I grew up in the seminary from the age of 12. I took it for granted that passages in the Gospels about the call of the disciples were about vocations to the priesthood or religious life. Adult conversion for the cradle Catholic normally led to the seminary or novitiate. Settling for anything less meant taking your hand from the plough, adopting the ‘lay state’ and returning to life in the pews. Even the term ‘the married state’ felt like a putdown. This was not the case with sister and brother Christians from other denominations. Pre-Vatican II at least, non-Catholic Christians were more at ease with lay Christian commitment than Catholics.
In the Gospel reading from John for the Second Sunday of Easter the disciples have locked themselves in the upper room ‘for fear of the Jews’. Jesus appears to them. After his usual greeting of ‘Peace be with you’, he pours out the Holy Spirit on them and says: ‘For those whose sins you forgive they are forgiven; for those whose sins you retain they are retained.’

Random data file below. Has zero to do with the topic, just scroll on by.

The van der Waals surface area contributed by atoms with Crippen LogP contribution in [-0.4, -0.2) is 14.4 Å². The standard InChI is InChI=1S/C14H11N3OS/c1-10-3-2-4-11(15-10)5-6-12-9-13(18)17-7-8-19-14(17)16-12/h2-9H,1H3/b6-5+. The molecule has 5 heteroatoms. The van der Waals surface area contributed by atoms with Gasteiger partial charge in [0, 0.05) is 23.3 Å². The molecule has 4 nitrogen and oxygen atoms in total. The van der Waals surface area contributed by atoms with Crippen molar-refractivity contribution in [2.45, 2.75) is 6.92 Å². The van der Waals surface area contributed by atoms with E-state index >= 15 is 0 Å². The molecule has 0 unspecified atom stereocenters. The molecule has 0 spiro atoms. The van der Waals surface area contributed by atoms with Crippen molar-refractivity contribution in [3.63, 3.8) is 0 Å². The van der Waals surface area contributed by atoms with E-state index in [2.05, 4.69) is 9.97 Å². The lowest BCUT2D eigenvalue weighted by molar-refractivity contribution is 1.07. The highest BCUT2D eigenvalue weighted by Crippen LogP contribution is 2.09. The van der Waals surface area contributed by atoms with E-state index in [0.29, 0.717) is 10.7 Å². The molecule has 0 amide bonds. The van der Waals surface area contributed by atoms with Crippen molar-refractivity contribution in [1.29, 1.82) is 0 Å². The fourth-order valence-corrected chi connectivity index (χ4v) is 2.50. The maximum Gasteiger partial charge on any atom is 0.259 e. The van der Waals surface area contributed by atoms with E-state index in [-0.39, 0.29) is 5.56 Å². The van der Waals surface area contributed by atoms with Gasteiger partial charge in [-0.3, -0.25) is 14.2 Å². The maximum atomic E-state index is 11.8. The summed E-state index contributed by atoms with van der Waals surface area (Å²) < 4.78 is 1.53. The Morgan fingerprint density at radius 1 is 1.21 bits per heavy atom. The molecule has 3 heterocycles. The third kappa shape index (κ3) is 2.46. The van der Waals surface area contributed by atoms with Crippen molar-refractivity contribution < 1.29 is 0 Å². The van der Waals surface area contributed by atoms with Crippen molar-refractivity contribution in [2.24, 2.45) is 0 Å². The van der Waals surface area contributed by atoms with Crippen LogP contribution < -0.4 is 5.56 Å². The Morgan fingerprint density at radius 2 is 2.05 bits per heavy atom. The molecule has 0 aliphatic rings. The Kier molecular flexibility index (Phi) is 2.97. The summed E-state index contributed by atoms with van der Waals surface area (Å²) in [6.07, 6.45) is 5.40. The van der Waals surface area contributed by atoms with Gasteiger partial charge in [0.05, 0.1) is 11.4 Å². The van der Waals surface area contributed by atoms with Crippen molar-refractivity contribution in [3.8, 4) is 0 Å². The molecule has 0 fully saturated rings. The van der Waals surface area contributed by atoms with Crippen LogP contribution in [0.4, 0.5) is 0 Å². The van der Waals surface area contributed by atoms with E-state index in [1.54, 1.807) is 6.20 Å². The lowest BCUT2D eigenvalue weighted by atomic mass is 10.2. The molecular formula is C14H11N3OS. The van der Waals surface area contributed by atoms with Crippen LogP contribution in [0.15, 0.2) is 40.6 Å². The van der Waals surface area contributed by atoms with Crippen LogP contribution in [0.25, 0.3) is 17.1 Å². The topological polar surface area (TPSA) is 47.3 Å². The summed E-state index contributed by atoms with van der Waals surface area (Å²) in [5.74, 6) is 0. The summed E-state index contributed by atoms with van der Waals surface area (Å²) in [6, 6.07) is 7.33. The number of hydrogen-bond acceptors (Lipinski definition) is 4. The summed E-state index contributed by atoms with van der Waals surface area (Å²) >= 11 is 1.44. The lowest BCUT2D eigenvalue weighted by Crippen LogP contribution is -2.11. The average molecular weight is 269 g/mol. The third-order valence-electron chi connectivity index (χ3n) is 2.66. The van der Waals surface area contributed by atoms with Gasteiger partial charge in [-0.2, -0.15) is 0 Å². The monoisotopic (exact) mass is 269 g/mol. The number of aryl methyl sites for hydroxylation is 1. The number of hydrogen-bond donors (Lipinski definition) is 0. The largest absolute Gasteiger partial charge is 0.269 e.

Wearing my priest hat, I interpret these words as the moment when Jesus institutes the Sacrament of Penance. He confers on the ordained the power to give sacramental absolution. He also grants the discretion to refuse absolution to those who, in his judgement, lack remorse or resolve; the power to ‘fast and loose’.
Over the years I have come to reread this text through the eyes of a baptised person. The Lord commands us all to forgive. The words of Jesus suggest that a refusal to forgive our brothers and sisters freezes the animosity between us forever. This is a challenge easier said than done. It is the work of the Holy Spirit.